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NEW YORK – Pope Francis’s current trip to the Democratic Republic of Congo and South Sudan should reminds Catholics of their responsibility to stand beside the millions struggling with poverty in African nations, according to the leader of the U.S. church’s overseas development arm.
“The Holy Father’s visit calls us to stand in solidarity with our brothers and sisters in these countries, and work tirelessly for a world where all can thrive,” Sean Callahan, president and CEO of Catholic Relief Services said in a Jan. 31 statement, adding that the organization is inspired by the “pope’s message of compassion, reconciliation, and harmony.”
Pope Francis’s trip to the African nations began yesterday and lasts through Feb. 5. Catholic Relief Services has a presence in both countries, each of which faces its own set of immense challenges that include violent conflicts, poverty and enduring humanitarian crises.
Exploitation of natural resources, particularly mineral resources, in the Congo have led to corruption and conflict opposed to economic growth. That reality is evident in the Congo’s ranking of 153 out of 191 countries and territories in the 2021/2022 United Nations Human Development Index.
Armed conflict has left over 5.5 million people displaced in the Congo. There are also a number of infrastructure needs – including improvements to roads, energy sources, water and sanitation networks – and the government is rife with corruption. All of these factors combined have resulted in a situation where Congolese communities face numerous health, economic and security challenges.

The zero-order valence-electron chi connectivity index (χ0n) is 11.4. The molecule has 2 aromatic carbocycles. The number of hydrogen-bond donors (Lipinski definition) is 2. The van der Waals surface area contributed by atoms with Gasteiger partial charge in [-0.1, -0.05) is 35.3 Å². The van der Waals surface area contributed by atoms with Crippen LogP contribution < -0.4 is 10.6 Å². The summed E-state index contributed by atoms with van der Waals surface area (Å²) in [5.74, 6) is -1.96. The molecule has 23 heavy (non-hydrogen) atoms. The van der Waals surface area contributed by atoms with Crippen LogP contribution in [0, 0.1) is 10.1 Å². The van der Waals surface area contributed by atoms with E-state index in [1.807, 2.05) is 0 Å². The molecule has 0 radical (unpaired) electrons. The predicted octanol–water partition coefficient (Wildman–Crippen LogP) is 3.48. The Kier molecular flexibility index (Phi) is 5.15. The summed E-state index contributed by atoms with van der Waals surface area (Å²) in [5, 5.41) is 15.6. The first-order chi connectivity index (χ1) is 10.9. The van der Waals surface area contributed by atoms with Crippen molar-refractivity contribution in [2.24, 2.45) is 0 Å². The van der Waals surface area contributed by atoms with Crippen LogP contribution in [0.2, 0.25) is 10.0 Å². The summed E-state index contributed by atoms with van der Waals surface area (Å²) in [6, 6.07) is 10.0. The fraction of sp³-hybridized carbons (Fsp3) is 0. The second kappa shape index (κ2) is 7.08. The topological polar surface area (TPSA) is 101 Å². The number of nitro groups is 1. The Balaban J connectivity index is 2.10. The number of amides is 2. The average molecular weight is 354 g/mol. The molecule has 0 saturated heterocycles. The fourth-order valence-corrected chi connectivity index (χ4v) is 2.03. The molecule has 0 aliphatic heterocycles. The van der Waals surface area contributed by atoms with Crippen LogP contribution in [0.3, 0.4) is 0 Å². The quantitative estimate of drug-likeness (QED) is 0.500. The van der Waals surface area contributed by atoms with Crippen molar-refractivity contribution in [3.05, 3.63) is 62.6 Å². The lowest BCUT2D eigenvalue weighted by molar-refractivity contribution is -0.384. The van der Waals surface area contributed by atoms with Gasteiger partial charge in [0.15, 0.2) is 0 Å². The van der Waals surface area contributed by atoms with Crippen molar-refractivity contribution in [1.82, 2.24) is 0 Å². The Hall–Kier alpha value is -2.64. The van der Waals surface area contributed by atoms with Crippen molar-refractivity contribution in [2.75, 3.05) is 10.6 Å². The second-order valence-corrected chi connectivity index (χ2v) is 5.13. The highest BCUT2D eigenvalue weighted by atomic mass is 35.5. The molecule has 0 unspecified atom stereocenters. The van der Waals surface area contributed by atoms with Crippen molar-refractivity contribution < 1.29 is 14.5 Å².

According to the Catholic Relief Services Congo page, the organization’s presence there works with church partners, government agencies and other humanitarian actors to address both short term emergency and long term development challenges. These programming areas include transformative health, nutrition, water, sanitation, hygiene and agriculture.
Like the Congo, people in South Sudan have suffered from decades of armed conflict that have left millions of people displaced, and/or living in underdeveloped and impoverished situations. A drought in Eastern Africa has also had an outsized impact on the wellbeing of people in the country. There are more than 5.5 million people in South Sudan facing a severe hunger crisis.
“Hundreds of thousands of children are acutely malnourished and need urgent nutritional support,” the Catholic Relief Services South Sudan page highlights.
The organization’s work in South Sudan also attempts to provide short term emergency relief and promote long term development. One focus is feeding hungry people impacted by the drought and the ongoing conflict, and working with community members to improve water and hygiene systems. It also collaborates with local partners to support peacebuilding and reconciliation efforts.
“Both countries have felt the impacts of protracted conflict and climate change, resulting in some of the biggest humanitarian crises in the world,” Callahan said. “Massive displacement and skyrocketing hunger have caused tremendous suffering.”
Callahan continued that he hopes Pope Francis’s visit to the two nations is a reminder to Catholics worldwide of this struggle, and their duty to help.
“We can only hope his visit reminds the rest of the world of the plight of the millions of people struggling with poverty and of our responsibility, as Catholics, to stand beside them,” he said.
Follow John Lavenburg on Twitter: @johnlavenburg